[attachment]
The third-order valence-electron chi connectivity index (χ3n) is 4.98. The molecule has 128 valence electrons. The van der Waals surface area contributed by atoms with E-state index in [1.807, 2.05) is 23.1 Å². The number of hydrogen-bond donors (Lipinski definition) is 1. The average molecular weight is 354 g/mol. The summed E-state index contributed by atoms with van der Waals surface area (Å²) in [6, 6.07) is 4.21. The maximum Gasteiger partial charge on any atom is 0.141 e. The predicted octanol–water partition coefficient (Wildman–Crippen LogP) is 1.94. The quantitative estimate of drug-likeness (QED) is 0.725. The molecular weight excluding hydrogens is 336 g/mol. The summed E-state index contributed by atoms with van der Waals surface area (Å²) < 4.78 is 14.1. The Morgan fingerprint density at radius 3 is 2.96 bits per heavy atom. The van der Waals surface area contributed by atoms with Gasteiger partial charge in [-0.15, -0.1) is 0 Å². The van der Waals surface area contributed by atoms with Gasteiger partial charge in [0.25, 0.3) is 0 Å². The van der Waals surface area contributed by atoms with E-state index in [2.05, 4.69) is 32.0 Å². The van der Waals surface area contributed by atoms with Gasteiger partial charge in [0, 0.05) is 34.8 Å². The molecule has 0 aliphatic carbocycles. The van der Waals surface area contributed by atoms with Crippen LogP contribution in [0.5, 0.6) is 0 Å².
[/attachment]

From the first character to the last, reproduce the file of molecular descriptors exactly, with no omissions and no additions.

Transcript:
The third-order valence-electron chi connectivity index (χ3n) is 4.98. The molecule has 128 valence electrons. The van der Waals surface area contributed by atoms with E-state index in [1.807, 2.05) is 23.1 Å². The number of hydrogen-bond donors (Lipinski definition) is 1. The average molecular weight is 354 g/mol. The summed E-state index contributed by atoms with van der Waals surface area (Å²) in [6, 6.07) is 4.21. The maximum Gasteiger partial charge on any atom is 0.141 e. The predicted octanol–water partition coefficient (Wildman–Crippen LogP) is 1.94. The quantitative estimate of drug-likeness (QED) is 0.725. The molecular weight excluding hydrogens is 336 g/mol. The summed E-state index contributed by atoms with van der Waals surface area (Å²) < 4.78 is 14.1. The Morgan fingerprint density at radius 3 is 2.96 bits per heavy atom. The van der Waals surface area contributed by atoms with Gasteiger partial charge in [-0.15, -0.1) is 0 Å². The van der Waals surface area contributed by atoms with Gasteiger partial charge in [0.25, 0.3) is 0 Å². The van der Waals surface area contributed by atoms with E-state index in [2.05, 4.69) is 32.0 Å². The van der Waals surface area contributed by atoms with Gasteiger partial charge in [0, 0.05) is 34.8 Å². The molecule has 0 aliphatic carbocycles. The van der Waals surface area contributed by atoms with Crippen LogP contribution in [0.5, 0.6) is 0 Å².